The biggest piece of ice fishing trash ever handled by Mille Lacs area game warden Scott Fitzgerald was a living room couch. But every winter there’s a new surprise and Minnesota ice anglers continue to scatter tons of garbage on frozen lakes across the state.

“It seems to be getting worse,’’ said Lt. Col. Greg Salo, enforcement division assistant director at the Minnesota Department of Natural Resources (DNR).

Salo said the biggest problem areas tend to be on lakes that attract large clusters of 100 or more independently operated fish houses. It’s normal for the occupants of those shacks or mobile wheelhouses to set refuse outside on the ice.

But some of those anglers never intend to pack it out while others give up quickly if the junk becomes attached to the ice or scattered by the wind.

“It’s not a violation until you leave it behind,’’ Salo said. “That leaves us with a small window to catch anyone.’’

Fitzgerald and Salo said the vast majority of resort owners who rent fish houses on Minnesota lakes are conscientious about garbage removal. Some, but not all, provide portable toilets. Any cleanup crew will tell you that discarded fecal waste is not uncommon.

“You’d be absolutely mortified by what people leave out there,’’ Fitzgerald said.

Ice fishing litter on the American side of Lake of the Woods got to be such a problem from Warroad to Baudette that a host of South Shore municipalities, civic groups, resorts and conservation agencies banded together in 2012 to form the Keep it Clean Committee.

Mike Hirst is a resource technician for Lake of the Woods Soil & Water Conservation District in Baudette who chairs the committee. In the past five years of campaigning for ice anglers to pick up after themselves, the committee has collected an estimated 500 tons of waste in seven strategically placed dumpsters. The committee’s annual $10,000 budget primarily goes to garbage haulers who keep the containers from overflowing.

DNR conservation officer Nicholas Prachar of Baudette, also on the Keep it Clean Committee, said the anti-litter campaign is helping because volunteers who clean up 15 miles of shoreline each spring are finding less trash than in previous years.

But Prachar still is frustrated by the carelessness and malice of some anglers. Operators of expensive wheelhouses who visit the lake for overnight stays have become the worst violators, he said.

“If you can dream of it, it’s been left out there on the ice,’’ Prachar said. “It’s such an issue, and it’s just going to pollute the lake.’’

Empty beer cans, discarded food, cardboard boxes, fish guts and old tires have become a regular part of the ice fishing scene, he said. Bags of human feces often are left behind to freeze into the ice and some anglers even leave their empty propane cylinders, he said.

Hirst said Lake of the Woods’ water quality is classified as impaired with excess nutrients, so fecal pollution is a concern. But “back of the napkin’’ calculations regarding impacts from various litter categories has suggested that water contamination from fish house garbage is less of a concern than landscape appearance.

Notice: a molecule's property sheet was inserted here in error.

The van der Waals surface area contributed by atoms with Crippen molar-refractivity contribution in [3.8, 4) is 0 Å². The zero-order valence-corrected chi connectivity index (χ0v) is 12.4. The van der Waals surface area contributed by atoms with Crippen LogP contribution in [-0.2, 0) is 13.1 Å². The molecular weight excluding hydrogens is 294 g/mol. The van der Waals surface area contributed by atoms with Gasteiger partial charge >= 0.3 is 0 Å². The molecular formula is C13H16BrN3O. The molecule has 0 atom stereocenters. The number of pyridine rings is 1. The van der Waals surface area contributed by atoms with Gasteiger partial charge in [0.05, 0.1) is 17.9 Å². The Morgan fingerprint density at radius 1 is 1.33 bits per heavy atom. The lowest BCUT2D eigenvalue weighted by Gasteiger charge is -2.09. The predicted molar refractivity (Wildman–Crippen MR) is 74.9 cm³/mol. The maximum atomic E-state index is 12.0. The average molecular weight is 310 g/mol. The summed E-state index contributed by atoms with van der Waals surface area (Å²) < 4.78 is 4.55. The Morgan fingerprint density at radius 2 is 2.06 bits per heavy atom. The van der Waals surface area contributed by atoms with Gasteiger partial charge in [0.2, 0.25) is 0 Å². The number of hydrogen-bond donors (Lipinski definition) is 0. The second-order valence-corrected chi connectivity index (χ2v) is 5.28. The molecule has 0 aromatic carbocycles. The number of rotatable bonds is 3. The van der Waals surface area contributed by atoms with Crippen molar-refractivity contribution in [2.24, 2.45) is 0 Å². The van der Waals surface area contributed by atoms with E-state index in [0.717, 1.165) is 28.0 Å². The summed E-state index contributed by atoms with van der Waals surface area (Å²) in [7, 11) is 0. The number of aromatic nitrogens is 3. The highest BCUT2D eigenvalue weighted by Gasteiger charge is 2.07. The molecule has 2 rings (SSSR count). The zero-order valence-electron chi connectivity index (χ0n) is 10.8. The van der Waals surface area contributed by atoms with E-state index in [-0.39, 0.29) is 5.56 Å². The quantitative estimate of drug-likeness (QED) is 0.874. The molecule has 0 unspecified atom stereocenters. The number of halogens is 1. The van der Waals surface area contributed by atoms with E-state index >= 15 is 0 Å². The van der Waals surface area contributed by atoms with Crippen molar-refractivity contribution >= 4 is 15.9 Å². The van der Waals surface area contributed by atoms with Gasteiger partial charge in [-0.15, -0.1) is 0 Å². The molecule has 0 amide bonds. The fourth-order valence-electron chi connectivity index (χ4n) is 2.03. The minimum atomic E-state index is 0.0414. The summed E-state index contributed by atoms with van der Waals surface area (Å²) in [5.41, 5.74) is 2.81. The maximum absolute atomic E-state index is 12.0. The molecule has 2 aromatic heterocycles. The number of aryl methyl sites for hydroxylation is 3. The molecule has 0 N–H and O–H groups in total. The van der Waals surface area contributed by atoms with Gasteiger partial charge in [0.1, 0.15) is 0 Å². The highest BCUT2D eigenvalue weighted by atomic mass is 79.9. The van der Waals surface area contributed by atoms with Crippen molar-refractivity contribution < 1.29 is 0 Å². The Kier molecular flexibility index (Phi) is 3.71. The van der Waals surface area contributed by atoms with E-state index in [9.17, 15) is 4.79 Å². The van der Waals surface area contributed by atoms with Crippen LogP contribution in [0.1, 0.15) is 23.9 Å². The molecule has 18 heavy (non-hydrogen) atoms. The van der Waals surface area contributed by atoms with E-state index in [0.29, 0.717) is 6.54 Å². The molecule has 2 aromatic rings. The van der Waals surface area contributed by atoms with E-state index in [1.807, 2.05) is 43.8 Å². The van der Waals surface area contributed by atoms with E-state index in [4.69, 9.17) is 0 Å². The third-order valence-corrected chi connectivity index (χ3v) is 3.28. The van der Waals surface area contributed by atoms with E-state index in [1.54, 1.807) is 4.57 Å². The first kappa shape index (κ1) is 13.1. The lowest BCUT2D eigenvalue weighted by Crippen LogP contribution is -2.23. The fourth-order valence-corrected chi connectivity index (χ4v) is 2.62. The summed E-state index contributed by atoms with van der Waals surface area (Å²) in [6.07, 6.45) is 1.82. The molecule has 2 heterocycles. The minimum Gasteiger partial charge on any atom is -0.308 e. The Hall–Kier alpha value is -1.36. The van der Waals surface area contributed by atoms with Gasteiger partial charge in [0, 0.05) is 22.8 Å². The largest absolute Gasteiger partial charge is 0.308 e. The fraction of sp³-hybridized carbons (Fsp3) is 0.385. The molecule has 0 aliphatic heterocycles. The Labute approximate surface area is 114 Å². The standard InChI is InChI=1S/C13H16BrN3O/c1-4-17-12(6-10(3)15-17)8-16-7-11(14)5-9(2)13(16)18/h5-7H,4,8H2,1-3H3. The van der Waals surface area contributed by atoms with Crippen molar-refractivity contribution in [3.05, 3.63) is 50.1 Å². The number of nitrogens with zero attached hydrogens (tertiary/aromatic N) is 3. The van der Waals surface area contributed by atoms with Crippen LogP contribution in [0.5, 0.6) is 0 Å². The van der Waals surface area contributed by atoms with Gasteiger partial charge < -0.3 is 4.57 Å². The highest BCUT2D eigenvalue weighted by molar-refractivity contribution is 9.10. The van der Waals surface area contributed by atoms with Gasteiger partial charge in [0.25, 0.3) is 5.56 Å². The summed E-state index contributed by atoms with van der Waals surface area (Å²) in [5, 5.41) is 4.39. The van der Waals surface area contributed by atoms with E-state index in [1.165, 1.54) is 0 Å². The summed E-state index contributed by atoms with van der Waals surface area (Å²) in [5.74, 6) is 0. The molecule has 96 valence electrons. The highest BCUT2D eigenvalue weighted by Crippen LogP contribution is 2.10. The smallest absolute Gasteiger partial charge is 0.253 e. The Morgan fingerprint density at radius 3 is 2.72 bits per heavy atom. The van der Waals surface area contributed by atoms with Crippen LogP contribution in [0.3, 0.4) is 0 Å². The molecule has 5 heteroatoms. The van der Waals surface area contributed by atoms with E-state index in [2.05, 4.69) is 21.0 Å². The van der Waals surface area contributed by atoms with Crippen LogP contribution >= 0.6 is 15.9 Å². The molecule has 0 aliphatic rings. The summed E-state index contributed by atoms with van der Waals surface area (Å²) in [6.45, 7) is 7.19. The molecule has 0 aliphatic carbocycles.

Still, Hirst said, the Lake of the Woods Keep it Clean Committee is going strong and has attracted interest from other northern Minnesota lake groups. Lots of energy has gone into signage for the campaign, including fliers at local liquor stores and bait shops.

Radio and newspaper promotions also spread the word.

“It keeps people thinking of doing the right thing when they are on the lake,’’ Hirst said.

Salo said the DNR will dispatch up to a dozen conservation officers to Leech Lake next month for the 38th annual International Eelpout Festival in Walker.

Uncontained trash and leftover litter have been a chronic problem in the aftermath of that event. Salo said DNR officers will not only “work on the litter,’’ but also patrol for under-the-influence violations and game and fish law compliance.

In the Detroit Lakes area, out-of-control trash from ice anglers prompted the Fargo-Moorhead chapter of Muskies, Inc. to work out an informal arrangement with city officials for an end-of-season cleanup.

Brett Waldera, president of the club, said volunteers set aside a day when most icehouses have been removed from area lakes. They comb the ice on ATVs, pulling trailers.

He said the bulk of the litter is made up of plywood, lumber and tree stumps used for blocking purposes to keep shacks from freezing into the ice.

But the group has also picked up thousands of chewing tobacco tins, empty beer cans, discarded clothing and lots of plastic minnow bags containing excrement.

“We pile it up on shore,’’ Waldera said. “The city comes for it with a loader.’’

He said the volume of debris varies from year to year, depending on the length of the season.

“It’s not getting any better,’’ Waldera said. “If we didn’t volunteer for the cleanup, it would all sink to the bottom or wash up on someone’s beach or shoreline.’’